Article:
The Sola Busca Tarot. The world's oldest complete deck

The Sola Busca tarot deck, preserved at the Brera Art Gallery, is the oldest to have been preserved in its entirety, and it tells us much about the origins and use of tarot in the era in which it was made (the late 15th century).

At the Pinacoteca di Brera is preserved the oldest complete tarot deck not only in Italy, but even in the world, and the fact that it has been preserved in its entirety is an exceptional case. A testimony that is therefore extraordinary, if one considers that the entire Sola Busca deck, so named by its previous owners (the Marquise Busca and Count Sola), dates back to the 1490s. It is not, however, the oldest tout court, because the picture gallery has held, since 1971, part of another tarot deck, known as the Brambilla deck (named after the previous ownersî previous owners), made between about 1442 and 1444 by the Cremonese workshop of Bonifacio Bembo (Brescia, 1420 - Milan, 1480) for the Duke of Milan Filippo Maria Visconti, but only forty-eight cards of the total deck have come down to us: the others have been lost.

The Sola Busca deck is therefore the only complete tarot deck of seventy-eight cards dating from the Renaissance still intact. In his Memorie spettanti alla storia della calcografia, Leopoldo Cicognara (Ferrara, 1767 - Venice, 1834) in 1831 cited the “nobilissima dama sig. marchesa Busca nata duchessa Serbelloni” as the one who “graciously allowed us its diligent inspection.” Moreover, it was Cicognara who dated the Sola Busca deck to 1491: "What, however, may make our research of some importance, is what results from the observations diligently procured on a deck of Cards impressed in Venice with the permission of the Venetian Senate in the year ab urbe condita MLXX placed at the figure of Bacchus at N. XIV, which corresponds to 1491, since the Venetian Era ab urbe condita begins from the year of the Vulgar Era 421 not already in 453 as others, dealing with this subject, erroneously wrote."

Nicola di mastro Antonio e anonimo miniatore, Re di spade, dai Tarocchi Sola Busca (78 incisioni a bulino stampate su carta pressata e incollata a formare un cartoncino, miniate a colori e oro, retro dipinto a finto porfido, 144 x 78 mm, Venezia 1491; Milano, Pinacoteca di Brera)
Nicola di mastro Antonio and anonymous illuminator, King of Swords, from the Sola Busca Tarot (78 burin engravings printed on paper pressed and glued to form a card, illuminated in color and gold, back painted in faux porphyry, 144 x 78 mm, Venice 1491; Milan, Pinacoteca di Brera)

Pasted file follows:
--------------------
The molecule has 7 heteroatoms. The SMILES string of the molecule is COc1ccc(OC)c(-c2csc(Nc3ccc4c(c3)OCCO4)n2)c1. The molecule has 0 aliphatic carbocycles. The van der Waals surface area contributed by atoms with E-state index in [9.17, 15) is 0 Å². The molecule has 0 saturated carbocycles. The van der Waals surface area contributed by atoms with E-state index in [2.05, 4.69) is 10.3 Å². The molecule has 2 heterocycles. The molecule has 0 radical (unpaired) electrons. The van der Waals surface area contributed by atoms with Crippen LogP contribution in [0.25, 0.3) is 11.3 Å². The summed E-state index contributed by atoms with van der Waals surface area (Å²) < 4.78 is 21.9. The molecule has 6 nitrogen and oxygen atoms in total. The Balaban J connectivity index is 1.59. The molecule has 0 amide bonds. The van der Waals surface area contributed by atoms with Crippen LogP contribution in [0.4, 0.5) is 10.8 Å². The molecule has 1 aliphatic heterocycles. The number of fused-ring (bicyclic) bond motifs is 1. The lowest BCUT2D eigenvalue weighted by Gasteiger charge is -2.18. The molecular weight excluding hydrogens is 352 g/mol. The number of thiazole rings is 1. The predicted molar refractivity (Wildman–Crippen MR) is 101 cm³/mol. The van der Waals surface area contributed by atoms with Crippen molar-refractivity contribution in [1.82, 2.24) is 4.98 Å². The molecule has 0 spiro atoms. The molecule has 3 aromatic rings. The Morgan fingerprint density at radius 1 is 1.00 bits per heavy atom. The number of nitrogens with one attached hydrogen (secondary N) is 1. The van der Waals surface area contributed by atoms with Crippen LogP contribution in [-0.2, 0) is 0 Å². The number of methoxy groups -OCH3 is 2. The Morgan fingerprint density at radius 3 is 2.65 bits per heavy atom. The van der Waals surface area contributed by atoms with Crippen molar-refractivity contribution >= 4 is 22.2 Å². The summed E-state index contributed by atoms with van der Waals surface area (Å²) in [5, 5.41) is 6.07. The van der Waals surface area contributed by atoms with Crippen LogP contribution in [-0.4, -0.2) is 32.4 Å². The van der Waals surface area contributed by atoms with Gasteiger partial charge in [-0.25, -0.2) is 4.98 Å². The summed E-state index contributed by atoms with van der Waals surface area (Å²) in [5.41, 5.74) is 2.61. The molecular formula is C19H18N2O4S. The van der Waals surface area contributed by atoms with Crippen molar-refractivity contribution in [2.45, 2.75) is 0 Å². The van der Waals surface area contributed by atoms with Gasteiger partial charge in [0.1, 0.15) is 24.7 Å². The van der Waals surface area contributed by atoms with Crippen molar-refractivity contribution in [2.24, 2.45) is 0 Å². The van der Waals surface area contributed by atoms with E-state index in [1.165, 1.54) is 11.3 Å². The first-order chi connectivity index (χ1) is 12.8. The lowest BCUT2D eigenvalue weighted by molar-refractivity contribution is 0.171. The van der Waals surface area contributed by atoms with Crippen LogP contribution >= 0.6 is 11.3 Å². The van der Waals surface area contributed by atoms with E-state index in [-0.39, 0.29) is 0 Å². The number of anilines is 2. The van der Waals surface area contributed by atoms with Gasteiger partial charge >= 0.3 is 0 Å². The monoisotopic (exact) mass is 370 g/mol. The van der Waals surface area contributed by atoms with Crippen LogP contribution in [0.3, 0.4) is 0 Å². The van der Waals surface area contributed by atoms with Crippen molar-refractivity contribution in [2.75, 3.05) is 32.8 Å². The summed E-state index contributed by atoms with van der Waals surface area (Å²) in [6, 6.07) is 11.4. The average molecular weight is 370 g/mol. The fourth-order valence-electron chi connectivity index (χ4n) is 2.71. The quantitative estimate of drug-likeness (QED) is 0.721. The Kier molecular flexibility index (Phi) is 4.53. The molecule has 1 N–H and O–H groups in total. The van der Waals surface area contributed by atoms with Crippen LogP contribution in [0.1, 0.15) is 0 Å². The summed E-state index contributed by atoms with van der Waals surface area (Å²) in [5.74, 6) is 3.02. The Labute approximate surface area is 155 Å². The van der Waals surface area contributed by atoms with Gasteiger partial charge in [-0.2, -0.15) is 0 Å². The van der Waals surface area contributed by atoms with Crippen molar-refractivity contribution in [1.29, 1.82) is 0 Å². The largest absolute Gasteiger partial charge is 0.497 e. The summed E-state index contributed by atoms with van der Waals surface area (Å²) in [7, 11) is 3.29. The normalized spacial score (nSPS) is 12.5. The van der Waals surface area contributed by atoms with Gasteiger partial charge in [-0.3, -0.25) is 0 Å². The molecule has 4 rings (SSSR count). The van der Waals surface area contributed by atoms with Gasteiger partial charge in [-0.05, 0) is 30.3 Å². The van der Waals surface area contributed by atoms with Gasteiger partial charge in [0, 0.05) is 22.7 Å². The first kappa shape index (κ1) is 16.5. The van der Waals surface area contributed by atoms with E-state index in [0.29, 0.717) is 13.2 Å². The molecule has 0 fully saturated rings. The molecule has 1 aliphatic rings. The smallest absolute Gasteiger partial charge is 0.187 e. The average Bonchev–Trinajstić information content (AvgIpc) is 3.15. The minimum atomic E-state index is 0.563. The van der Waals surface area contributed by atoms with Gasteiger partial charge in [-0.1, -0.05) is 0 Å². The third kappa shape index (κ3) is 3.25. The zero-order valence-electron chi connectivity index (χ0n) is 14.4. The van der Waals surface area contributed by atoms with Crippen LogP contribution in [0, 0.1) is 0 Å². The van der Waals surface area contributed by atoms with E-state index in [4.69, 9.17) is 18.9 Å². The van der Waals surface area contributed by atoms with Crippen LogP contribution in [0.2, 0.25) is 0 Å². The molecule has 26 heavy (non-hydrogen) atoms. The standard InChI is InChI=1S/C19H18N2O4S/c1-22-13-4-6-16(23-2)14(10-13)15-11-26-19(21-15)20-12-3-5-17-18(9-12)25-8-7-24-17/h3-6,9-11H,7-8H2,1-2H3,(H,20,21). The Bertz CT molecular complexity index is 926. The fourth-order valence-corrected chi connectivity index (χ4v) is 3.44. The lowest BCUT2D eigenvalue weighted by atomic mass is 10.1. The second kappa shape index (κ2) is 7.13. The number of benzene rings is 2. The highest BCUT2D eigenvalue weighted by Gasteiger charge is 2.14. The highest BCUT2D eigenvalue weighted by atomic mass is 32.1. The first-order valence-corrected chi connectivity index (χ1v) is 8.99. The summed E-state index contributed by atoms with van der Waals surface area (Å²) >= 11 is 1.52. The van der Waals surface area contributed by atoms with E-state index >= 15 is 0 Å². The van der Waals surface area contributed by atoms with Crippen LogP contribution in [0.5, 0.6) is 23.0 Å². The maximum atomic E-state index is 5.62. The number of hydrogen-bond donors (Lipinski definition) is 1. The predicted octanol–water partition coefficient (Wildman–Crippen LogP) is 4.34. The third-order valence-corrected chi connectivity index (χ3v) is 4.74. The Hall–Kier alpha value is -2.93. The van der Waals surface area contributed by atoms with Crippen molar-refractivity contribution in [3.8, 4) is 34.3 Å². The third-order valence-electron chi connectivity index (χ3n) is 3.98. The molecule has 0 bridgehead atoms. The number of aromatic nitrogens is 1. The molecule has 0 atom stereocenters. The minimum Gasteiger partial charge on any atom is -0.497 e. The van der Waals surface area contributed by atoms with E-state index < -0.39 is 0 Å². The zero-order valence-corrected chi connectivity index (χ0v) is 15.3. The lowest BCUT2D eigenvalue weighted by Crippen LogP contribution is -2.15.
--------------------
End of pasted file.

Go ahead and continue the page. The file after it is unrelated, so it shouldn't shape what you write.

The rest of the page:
Nicola di mastro Antonio e anonimo miniatore, Tre di spade, dai Tarocchi Sola Busca
Nicola di mastro Antonio and anonymous illuminator, Three of Swords, from the Tarot Sola Busca

Nicola di mastro Antonio e anonimo miniatore, Trionfo VIII, dai Tarocchi Sola Busca
Nicola di mastro Antonio and anonymous illuminator, Triumph VIII, from the Tarot Sola Busca

Indeed, the game of tarot is attested by sources as a pastime intended for play in courts from the fifth decade of the 15th century in northern Italy, particularly in the Ferrara area: it was therefore a refined game of an intellectual kind. Today, when we think of tarot cards, we associate them with the power to foretell the future, with objects related to Kabbalah and magic, but in fact this meaning began to spread in the 18th century with the esoteric theories of Antoine Court de Gébelin: In the eighth book of the monumental text Le Monde primitif, analisé et comparé avec le monde moderne, consideré dans l’histoire civile, religieuse et allégorique du calendrier er almanach, he wrote that there was a work of the ancient Egyptians that had escaped the flames that had destroyed their libraries and that this work held their purest doctrine: a book that no one had ever attempted to decipher and that was regarded as a bunch of strange, meaningless figures. The Egyptian book of which Court de Gébelin spoke was nothing more, according to him, than the tarot, composed of 77 or 78 sheets divided into five classes, on which were imprinted symbolic representations of Egyptian teachings. A forgery that historians say was already widespread in the Masonic circles he frequented.

In the Renaissance, at the time of its birth and spread, the game of tarot was simply a kind of trump, a game of trick-taking in which each player possessed a certain number of cards, and at each turn the strongest card beat the lowest; the winner was the one who had obtained the highest number of points, depending on the most powerful cards. At first the pastime was called triumphi, but later its name was changed to “tarot.” it seems that the term referring to the game was first introduced in a register of accounts of the Este court dating back to 1505; furthermore, it seems that the term was used as a synonym for “mad” or “insane” in some lyrical compositions of the time, or it could be associated with Bacchus, a deity who accompanied the players, who paid homage to him with wine, and who led to madness. Or a further meaning would refer to the meaning of attack, from the expression “I castling you,” for the stronger trick cards with which a player could win against lower cards held by opponents.